What are the signs of emotional abuse?
Emotional abuse does not always have obvious signs or symptoms and we often don’t know it is happening until a situation reaches a dangerous point. As educators, we know our children best and therefore we can often tell when something isn’t right; through understanding a child’s behaviour and interactions we are able to look out for signs in the way they are acting.
Children experiencing emotional abuse don’t all fit a set profile and there is no definitive list of signs, but they might:
- Suffer with lack of confidence, low self-esteem or be self-deprecating.
- Find it difficult to regulate their emotions – either under or overreacting to certain situations.
- Have difficulty making friends, maintaining relationships or working with others.
- Find it difficult to trust others, including adults in school.
- Experience depression, anxiety or other mental health issues.
- Have difficulty concentrating, struggle to take on new learning or focus in school.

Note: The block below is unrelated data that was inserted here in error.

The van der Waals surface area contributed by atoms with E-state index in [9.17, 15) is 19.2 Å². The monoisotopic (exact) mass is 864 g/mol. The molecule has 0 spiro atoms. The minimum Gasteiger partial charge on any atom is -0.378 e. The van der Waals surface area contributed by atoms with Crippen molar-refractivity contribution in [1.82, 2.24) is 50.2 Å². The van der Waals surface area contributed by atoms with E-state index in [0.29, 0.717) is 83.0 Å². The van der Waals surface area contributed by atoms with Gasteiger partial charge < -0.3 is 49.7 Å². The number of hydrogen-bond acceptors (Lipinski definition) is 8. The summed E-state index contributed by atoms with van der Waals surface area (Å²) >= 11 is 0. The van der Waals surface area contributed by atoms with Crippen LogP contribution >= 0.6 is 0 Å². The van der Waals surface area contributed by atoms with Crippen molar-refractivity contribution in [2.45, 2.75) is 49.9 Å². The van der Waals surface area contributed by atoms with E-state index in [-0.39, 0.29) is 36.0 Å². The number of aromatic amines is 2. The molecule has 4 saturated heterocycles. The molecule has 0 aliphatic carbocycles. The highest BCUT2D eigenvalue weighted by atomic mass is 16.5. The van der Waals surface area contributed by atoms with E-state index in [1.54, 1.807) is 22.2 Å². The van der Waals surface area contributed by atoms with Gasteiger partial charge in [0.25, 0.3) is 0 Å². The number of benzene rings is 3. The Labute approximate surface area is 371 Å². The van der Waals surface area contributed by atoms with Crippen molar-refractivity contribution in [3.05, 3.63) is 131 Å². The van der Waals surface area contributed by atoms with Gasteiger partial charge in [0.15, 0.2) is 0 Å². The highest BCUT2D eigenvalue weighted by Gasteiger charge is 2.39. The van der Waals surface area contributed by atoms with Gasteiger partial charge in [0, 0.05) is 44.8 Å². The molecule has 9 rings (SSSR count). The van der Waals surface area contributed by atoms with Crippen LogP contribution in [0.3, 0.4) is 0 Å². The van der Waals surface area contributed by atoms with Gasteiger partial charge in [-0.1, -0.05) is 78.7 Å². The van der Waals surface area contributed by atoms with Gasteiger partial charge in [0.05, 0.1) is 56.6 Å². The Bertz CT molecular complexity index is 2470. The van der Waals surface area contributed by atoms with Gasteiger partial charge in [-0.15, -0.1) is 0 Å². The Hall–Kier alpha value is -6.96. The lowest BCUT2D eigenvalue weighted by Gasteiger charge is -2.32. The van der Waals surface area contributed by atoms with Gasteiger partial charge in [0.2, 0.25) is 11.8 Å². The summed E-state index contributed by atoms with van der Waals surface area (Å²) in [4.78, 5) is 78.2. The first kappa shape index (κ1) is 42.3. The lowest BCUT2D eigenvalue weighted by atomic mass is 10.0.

- Seek out dangerous coping mechanisms, such as self-harm, eating disorders, alcohol or substance misuse.
- Suffer with physiological symptoms such as headaches or tummy aches.
No two children will experience the same abuse or show the same signs, so it is important for school staff to use their professional curiosity to ask questions, delve deeper and understand the bigger picture to find out exactly what is going on in the life of the child, so actions can be taken to keep the child safe.
What can be the impact of emotional abuse?
Emotional abuse is just as dangerous as other types of abuse and can have a serious, negative impact on a child for the rest of their lives. This may include:
- Mental health problems: Children who have been emotionally abused may be more likely to experience mental health problems, such as depression, anxiety, and post-traumatic stress disorder (PTSD) in adulthood.